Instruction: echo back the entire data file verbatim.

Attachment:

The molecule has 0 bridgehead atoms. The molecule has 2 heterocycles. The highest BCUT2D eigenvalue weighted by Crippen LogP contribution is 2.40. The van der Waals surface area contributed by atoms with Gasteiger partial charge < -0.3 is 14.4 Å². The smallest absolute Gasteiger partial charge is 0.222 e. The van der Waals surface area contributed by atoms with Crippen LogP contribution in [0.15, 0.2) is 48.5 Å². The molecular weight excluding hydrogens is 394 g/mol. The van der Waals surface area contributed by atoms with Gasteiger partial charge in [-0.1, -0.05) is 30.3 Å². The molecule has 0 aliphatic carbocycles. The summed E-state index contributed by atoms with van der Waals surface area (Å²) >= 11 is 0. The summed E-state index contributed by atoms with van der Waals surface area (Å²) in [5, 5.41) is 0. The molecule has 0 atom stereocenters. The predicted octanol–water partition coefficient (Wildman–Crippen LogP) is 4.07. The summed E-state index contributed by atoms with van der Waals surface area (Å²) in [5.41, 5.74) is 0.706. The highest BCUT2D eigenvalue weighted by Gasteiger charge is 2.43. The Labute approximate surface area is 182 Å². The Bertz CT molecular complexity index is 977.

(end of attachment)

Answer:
The molecule has 0 bridgehead atoms. The molecule has 2 heterocycles. The highest BCUT2D eigenvalue weighted by Crippen LogP contribution is 2.40. The van der Waals surface area contributed by atoms with Gasteiger partial charge < -0.3 is 14.4 Å². The smallest absolute Gasteiger partial charge is 0.222 e. The van der Waals surface area contributed by atoms with Crippen LogP contribution in [0.15, 0.2) is 48.5 Å². The molecular weight excluding hydrogens is 394 g/mol. The van der Waals surface area contributed by atoms with Gasteiger partial charge in [-0.1, -0.05) is 30.3 Å². The molecule has 0 aliphatic carbocycles. The summed E-state index contributed by atoms with van der Waals surface area (Å²) >= 11 is 0. The summed E-state index contributed by atoms with van der Waals surface area (Å²) in [5, 5.41) is 0. The molecule has 0 atom stereocenters. The predicted octanol–water partition coefficient (Wildman–Crippen LogP) is 4.07. The summed E-state index contributed by atoms with van der Waals surface area (Å²) in [5.41, 5.74) is 0.706. The highest BCUT2D eigenvalue weighted by Gasteiger charge is 2.43. The Labute approximate surface area is 182 Å². The Bertz CT molecular complexity index is 977.